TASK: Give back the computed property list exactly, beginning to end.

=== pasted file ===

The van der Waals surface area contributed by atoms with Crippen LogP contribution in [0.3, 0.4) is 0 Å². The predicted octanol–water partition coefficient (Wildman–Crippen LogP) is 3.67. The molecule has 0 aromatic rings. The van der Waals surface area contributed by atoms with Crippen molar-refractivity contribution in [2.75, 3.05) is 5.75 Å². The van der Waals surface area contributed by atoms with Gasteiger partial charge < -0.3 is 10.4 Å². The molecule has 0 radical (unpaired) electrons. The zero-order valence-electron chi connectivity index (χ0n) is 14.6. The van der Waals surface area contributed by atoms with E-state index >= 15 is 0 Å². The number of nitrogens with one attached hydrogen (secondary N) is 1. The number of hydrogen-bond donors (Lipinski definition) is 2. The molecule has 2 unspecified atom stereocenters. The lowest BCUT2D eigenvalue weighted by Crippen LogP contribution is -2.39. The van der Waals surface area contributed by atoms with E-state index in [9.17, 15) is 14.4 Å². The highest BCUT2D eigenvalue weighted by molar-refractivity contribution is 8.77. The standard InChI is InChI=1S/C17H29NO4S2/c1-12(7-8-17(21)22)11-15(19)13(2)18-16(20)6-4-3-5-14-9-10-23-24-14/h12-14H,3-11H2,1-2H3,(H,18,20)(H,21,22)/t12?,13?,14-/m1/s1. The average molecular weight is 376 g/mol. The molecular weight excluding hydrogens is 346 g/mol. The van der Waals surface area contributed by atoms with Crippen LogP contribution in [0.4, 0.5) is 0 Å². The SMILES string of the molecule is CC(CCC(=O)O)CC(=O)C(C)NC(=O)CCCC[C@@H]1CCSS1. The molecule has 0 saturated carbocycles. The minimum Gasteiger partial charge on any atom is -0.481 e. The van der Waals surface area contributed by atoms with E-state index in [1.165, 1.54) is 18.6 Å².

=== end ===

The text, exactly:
The van der Waals surface area contributed by atoms with Crippen LogP contribution in [0.3, 0.4) is 0 Å². The predicted octanol–water partition coefficient (Wildman–Crippen LogP) is 3.67. The molecule has 0 aromatic rings. The van der Waals surface area contributed by atoms with Crippen molar-refractivity contribution in [2.75, 3.05) is 5.75 Å². The van der Waals surface area contributed by atoms with Gasteiger partial charge < -0.3 is 10.4 Å². The molecule has 0 radical (unpaired) electrons. The zero-order valence-electron chi connectivity index (χ0n) is 14.6. The van der Waals surface area contributed by atoms with E-state index >= 15 is 0 Å². The number of nitrogens with one attached hydrogen (secondary N) is 1. The number of hydrogen-bond donors (Lipinski definition) is 2. The molecule has 2 unspecified atom stereocenters. The lowest BCUT2D eigenvalue weighted by Crippen LogP contribution is -2.39. The van der Waals surface area contributed by atoms with E-state index in [9.17, 15) is 14.4 Å². The highest BCUT2D eigenvalue weighted by molar-refractivity contribution is 8.77. The standard InChI is InChI=1S/C17H29NO4S2/c1-12(7-8-17(21)22)11-15(19)13(2)18-16(20)6-4-3-5-14-9-10-23-24-14/h12-14H,3-11H2,1-2H3,(H,18,20)(H,21,22)/t12?,13?,14-/m1/s1. The average molecular weight is 376 g/mol. The molecular weight excluding hydrogens is 346 g/mol. The van der Waals surface area contributed by atoms with Crippen LogP contribution in [0.4, 0.5) is 0 Å². The SMILES string of the molecule is CC(CCC(=O)O)CC(=O)C(C)NC(=O)CCCC[C@@H]1CCSS1. The molecule has 0 saturated carbocycles. The minimum Gasteiger partial charge on any atom is -0.481 e. The van der Waals surface area contributed by atoms with E-state index in [1.165, 1.54) is 18.6 Å².